Weeds have strong competition with the wheat crop for light, nutrients, and moisture which adversely affect the wheat production. Therefore, a constant effort is needed to keep the weed population under control. Many methods of weed control and eradication are in practice, but chemical control is the most effective (Marwat et al., 2013). Many scientists worked out to check the response of different sowing methods on wheat yield. Hassan et al. (2003) observed that Fakhr-e-Sarhad, a wheat variety, showed the best performance when sown using line sowing method followed by the line + broadcast sowing. 2,4-D + Puma Super 75 EW, Buctril-M + Topik 15 WP and Topik 15 WP were at the top scoring applications which caused an increase in the wheat yield to the extent of 104, 107 and 101 %, respectively over the weedy check. Kristensen et al. (2008) reported that increased crop density had a positive effect on crop yield while the strong negative effect on weed population. At highest crop density weed population was less than half that at lowest density. Maximum seed yield of wheat can be obtained through line sowing method with the row spacing of 22.5cm (Abbas et al., 2009).

Strategies for sowing can essentially impact the weeds development in wheat. Dry matter yield of perennial grasses was higher in the row-sown plots than those sown by broadcasting method while mean dry matter yield of perennial grasses was lowest at the low sowing rate. But it is not significantly different at medium and high sowing rate (Lodge, 2000). Sowing methods inhibit the growth of weeds in different means containing canopy architecture, good stand, early germination, etc. Crop growth is mainly dependent on the ability of the canopy to capture incoming radiation under field conditions, which is a function of canopy architecture, and leaf area index (LAI) and then convert it into new biomass (Gifford et al., 1984). Among the broadcast, line sowing and line + Broadcast sowing methods, line sowing proved to be best for weed management in wheat (Ashrafi, 2009). There is a need to check their competitive weed ability of newly developed wheat cultivars for field assessment as a significant research field (Hussain et al., 2000). The competitive ability of a crop plant can be used as a criterion to check the ability to prosper and thrive best under harsh weedy conditions (Mahajan and Chauhan, 2011). Type of tillage and weeds infestation reduces the wheat yield by 50-80% (Chhokar and Malik, 2002).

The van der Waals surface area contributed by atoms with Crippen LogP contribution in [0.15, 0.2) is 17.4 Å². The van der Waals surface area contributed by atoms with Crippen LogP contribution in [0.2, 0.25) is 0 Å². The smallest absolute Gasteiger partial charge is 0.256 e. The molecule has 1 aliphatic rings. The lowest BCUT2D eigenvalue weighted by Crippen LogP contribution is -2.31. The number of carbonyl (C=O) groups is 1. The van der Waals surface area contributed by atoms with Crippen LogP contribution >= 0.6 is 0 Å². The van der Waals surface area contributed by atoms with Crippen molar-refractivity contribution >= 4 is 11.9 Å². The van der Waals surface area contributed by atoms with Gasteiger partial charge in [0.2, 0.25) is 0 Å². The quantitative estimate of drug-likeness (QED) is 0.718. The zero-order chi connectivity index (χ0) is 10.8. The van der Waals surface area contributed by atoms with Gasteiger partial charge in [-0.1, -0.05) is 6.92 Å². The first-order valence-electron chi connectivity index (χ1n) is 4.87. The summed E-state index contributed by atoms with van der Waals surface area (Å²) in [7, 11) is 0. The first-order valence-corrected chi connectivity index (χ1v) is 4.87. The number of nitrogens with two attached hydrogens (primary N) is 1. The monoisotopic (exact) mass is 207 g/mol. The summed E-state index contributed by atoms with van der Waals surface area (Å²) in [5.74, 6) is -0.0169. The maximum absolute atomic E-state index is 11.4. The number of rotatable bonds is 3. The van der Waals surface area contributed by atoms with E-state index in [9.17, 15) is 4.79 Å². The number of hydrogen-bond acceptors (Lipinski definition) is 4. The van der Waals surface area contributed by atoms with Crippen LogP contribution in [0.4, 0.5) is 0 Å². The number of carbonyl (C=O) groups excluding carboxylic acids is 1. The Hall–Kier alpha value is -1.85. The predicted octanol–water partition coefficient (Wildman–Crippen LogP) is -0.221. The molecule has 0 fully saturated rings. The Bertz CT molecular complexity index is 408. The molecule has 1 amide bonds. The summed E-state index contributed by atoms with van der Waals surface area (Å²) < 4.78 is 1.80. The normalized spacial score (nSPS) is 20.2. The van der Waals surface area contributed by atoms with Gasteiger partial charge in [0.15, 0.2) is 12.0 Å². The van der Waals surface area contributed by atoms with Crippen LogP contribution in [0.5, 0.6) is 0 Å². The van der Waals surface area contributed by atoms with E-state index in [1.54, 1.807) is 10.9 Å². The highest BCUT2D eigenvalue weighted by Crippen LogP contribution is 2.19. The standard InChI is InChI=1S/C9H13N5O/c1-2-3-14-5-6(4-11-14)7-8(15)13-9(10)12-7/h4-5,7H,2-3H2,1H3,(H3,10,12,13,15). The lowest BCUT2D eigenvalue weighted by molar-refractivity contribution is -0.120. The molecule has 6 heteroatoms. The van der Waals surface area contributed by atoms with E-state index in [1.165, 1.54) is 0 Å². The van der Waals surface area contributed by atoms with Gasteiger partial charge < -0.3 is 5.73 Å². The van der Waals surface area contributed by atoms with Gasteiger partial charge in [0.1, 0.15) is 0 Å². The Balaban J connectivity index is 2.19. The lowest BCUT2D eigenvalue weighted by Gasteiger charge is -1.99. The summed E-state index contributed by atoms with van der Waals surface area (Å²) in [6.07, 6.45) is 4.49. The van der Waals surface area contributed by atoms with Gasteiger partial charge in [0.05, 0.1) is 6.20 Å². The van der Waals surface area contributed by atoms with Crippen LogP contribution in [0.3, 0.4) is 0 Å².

So, the present study was therefore, planned with the following main objectives:

  • To find out the highly productive sowing technique of rainfed wheat for Pothwar Region.
  • To search out the efficient herbicide for controlling the broad leaved weeds of rainfed wheat.

 

Materials and Methods

Study location

The study was carried out at University Research Farm, Chakwal Road Rawalpindi, located at latitude 32.9303° N, and longitude 72.8556° E and has an altitude of 2,500 feet (760 m) from sea level during Rabi season of 2015-2016. The physico-chemical analysis of the experimental soil is mentioned in Table 1.

Table 1: Physico-Chemical Properties of Experimental Site.

Soil Characteristics Soil Depths (cm)
  0-15 15-30 30-45
Ph 7.2 7.24 7.49
Electrical Conductivity 0.7 0.83 0.89

Total Nitrogen (mgkg-1)

322 293 250

Available Phosphorus (mgkg-1)

4.66 3.5 3

Extractable Potassium (mgkg-1)

98 110 105

 

Experimental design and treatments

The experimental design was RCBD with split plot arrangement. The gross plot size was 29 × 60m, whereas main plot size was 15 × 9m and subplot size was 2 × 9m. The experiment was laid out in split plot design with three replications. Sowing techniques were kept in the main plots and herbicides were applied in subplots. Replications were separated by a distance of 1m and treatments were separated by making bunds of 0.5m. Four types of sowing methods were used as Broadcasting, Line sowing, Ridge sowing and Bed sowing while four types of herbicides were applied as Ally max (Metsulfuron-methyl 14.3% w/w + Tribenuron-methyl 14.3% w/w), Clean Wave (Aminopyralid 1% + Fluroxpyre 14% w/w), Starane M. (Fluroxpyre 10% + MCPA 40% w/w) and Buctril super (Bromoxinil 30% + MCPA 30% w/v) along with Control and Hand weeded plots.

Seedbed preparation and sowing